Just like their mom

standard February 8, 2012 Leave a response

Lights out is around 7:30pm. I’m pretty strict about it. Even with such an early bedtime both girls struggle with waking up at 7am, and C has trouble making it through a full school day without needing to rest at school.

Recently though I found myself confounded. Instead of being their usual well rested selves, the girls were waking up more tired than ever.

I actually went so far as to call the pediatrician.

Little L? That I could understand. She’s still up a couple times a night. But C? There was no good reason behind the bone tired exhaustion she was claiming.

Scary, scary words were flung around, so before I subjected C to a battery of tests, I decided to have a little chat with her first.

In all innocence she revealed that…

she reads under her covers until she’s “sleepy.”

Mystery solved.

In fact, mystery solved for both of them. This under the covers reading is something they’ve both been doing.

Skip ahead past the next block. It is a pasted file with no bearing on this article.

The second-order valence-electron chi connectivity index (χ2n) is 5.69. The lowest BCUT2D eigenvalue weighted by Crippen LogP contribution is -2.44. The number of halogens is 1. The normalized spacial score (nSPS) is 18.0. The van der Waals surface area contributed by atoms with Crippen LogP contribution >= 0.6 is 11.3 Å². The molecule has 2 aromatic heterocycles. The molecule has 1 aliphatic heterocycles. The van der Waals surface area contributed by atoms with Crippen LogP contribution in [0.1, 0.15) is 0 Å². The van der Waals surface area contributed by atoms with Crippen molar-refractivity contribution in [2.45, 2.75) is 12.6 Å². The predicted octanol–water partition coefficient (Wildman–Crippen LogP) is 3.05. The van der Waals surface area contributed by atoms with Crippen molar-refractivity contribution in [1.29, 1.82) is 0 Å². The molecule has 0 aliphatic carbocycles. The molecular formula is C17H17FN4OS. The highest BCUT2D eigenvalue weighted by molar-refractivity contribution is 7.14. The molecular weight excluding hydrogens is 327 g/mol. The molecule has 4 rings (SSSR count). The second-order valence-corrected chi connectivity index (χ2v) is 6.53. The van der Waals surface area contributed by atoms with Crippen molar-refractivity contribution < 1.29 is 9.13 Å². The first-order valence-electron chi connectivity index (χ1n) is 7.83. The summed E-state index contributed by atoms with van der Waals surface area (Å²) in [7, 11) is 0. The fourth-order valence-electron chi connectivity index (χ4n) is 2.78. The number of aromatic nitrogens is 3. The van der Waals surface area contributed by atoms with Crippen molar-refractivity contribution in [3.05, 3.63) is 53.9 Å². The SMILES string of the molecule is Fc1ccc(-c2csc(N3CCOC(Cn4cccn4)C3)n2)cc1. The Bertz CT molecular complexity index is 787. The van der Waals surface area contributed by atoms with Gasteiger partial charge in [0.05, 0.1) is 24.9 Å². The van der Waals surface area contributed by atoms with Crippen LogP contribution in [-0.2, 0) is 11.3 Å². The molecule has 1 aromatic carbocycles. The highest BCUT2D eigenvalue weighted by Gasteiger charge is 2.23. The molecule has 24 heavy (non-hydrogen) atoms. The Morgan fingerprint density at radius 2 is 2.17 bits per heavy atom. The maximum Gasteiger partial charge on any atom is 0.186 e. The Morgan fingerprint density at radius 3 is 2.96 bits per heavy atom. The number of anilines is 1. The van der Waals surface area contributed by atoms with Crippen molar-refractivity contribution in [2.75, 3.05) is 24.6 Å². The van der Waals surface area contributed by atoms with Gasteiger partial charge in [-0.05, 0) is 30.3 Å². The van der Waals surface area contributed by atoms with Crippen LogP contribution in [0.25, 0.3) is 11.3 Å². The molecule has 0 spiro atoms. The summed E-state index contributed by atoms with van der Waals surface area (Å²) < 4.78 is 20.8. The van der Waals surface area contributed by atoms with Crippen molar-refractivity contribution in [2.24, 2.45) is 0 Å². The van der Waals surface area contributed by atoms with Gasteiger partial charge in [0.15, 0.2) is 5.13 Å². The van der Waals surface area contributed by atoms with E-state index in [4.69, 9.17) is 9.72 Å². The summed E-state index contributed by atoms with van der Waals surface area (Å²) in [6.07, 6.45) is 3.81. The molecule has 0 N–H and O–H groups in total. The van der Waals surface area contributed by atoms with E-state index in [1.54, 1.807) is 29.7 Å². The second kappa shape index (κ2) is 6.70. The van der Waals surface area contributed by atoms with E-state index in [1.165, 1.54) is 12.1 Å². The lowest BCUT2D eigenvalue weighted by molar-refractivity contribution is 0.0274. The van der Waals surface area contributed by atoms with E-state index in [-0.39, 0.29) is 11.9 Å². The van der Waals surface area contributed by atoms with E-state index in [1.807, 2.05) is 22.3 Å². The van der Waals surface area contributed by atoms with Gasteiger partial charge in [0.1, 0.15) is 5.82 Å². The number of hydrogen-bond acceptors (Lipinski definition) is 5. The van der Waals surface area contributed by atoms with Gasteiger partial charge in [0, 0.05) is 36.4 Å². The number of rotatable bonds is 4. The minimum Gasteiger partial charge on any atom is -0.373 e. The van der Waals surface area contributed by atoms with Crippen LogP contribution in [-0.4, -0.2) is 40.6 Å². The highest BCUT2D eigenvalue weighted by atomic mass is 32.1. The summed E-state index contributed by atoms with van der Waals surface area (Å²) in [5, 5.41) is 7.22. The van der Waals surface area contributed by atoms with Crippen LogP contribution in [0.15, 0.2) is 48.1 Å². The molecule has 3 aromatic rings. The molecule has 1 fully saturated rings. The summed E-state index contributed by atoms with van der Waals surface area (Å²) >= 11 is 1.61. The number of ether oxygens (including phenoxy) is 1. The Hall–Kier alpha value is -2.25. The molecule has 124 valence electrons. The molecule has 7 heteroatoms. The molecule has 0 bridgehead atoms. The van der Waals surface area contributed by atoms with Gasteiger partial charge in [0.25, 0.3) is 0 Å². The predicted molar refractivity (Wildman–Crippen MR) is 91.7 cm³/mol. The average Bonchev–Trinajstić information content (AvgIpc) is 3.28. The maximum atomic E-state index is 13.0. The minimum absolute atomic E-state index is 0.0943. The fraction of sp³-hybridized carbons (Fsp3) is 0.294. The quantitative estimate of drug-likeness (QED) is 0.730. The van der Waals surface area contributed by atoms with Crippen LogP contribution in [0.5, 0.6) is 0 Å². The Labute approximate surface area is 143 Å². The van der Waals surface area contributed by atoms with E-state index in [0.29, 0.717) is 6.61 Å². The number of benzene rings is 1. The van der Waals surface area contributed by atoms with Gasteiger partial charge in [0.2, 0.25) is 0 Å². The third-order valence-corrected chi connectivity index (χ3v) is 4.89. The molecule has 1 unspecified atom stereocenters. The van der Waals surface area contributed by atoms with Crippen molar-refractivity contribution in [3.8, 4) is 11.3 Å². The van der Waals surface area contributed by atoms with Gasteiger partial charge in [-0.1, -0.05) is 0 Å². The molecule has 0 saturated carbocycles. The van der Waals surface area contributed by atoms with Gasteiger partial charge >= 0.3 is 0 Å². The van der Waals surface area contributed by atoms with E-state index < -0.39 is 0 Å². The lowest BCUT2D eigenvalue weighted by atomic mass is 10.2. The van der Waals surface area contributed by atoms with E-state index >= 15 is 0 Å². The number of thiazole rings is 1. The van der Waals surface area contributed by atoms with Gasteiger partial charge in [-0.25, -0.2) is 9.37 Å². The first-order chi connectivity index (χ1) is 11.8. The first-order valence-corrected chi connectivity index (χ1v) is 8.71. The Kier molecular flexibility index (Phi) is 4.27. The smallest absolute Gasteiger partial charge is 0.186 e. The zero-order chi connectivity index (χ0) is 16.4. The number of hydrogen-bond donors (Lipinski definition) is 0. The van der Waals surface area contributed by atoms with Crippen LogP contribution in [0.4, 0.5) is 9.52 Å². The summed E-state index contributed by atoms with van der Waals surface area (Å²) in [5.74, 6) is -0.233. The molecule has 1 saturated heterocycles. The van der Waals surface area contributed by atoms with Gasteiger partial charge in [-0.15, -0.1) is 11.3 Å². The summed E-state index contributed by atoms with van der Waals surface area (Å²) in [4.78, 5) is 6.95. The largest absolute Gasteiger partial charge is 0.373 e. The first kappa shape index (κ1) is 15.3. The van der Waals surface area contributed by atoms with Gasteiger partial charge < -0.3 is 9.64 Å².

A few weeks ago, in an effort to give them both a little more night-time security I purchased some press-on LED lights for their beds. With the push of a button C can climb down from the top bunk without falling. With the push of a button Little L can locate the lovey that’s fallen on the floor.

I thought $8 would buy me a little more shut-eye. Instead it bought my kids the ability to adopt one of my own childhood habits. 

I remember the thrill of pulling the covers over my head, of turning on the flashlight, and of opening a book. I was (and still am) a voracious reader. I read late into many, many nights. Somehow books are better when read in a dimly lit little blanket cave.

I’ve had to put the kibosh on C and Little L’s late night reading. I did it somewhat half-heartedly. The reader and writer in me is doing jumping jacks about their budding love of reading. I would love nothing more than to have given birth to a couple of bookworms. But the mom in me is winning out. These girls need to sleep at night.

They’ll just have to do their reading during the day… until they’re grown-ups and can get away with reading until all hours of the night like their mama.

Leaping Into Learning to Read with LeapFrog